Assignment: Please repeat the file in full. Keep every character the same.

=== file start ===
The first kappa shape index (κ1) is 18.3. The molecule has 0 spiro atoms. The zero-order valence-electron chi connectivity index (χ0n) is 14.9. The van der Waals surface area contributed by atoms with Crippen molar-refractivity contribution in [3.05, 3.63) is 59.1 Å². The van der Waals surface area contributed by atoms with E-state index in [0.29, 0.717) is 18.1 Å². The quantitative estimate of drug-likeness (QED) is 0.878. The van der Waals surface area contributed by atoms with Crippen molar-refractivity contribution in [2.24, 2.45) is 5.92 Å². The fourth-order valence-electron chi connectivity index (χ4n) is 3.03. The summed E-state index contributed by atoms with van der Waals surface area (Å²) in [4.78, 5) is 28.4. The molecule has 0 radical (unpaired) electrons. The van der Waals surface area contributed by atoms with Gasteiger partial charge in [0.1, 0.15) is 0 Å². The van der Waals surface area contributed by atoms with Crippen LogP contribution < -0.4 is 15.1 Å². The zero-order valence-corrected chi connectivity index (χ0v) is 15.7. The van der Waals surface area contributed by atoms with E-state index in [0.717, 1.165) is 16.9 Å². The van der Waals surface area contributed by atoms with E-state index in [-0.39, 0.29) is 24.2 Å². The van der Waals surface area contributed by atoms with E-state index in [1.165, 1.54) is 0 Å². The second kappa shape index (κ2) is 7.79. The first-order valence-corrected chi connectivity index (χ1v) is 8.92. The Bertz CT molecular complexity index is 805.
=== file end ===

The first kappa shape index (κ1) is 18.3. The molecule has 0 spiro atoms. The zero-order valence-electron chi connectivity index (χ0n) is 14.9. The van der Waals surface area contributed by atoms with Crippen molar-refractivity contribution in [3.05, 3.63) is 59.1 Å². The van der Waals surface area contributed by atoms with E-state index in [0.29, 0.717) is 18.1 Å². The quantitative estimate of drug-likeness (QED) is 0.878. The van der Waals surface area contributed by atoms with Crippen molar-refractivity contribution in [2.24, 2.45) is 5.92 Å². The fourth-order valence-electron chi connectivity index (χ4n) is 3.03. The summed E-state index contributed by atoms with van der Waals surface area (Å²) in [4.78, 5) is 28.4. The molecule has 0 radical (unpaired) electrons. The van der Waals surface area contributed by atoms with Gasteiger partial charge in [0.1, 0.15) is 0 Å². The van der Waals surface area contributed by atoms with Crippen LogP contribution < -0.4 is 15.1 Å². The zero-order valence-corrected chi connectivity index (χ0v) is 15.7. The van der Waals surface area contributed by atoms with E-state index in [0.717, 1.165) is 16.9 Å². The van der Waals surface area contributed by atoms with E-state index in [-0.39, 0.29) is 24.2 Å². The van der Waals surface area contributed by atoms with E-state index in [1.165, 1.54) is 0 Å². The second kappa shape index (κ2) is 7.79. The first-order valence-corrected chi connectivity index (χ1v) is 8.92. The Bertz CT molecular complexity index is 805.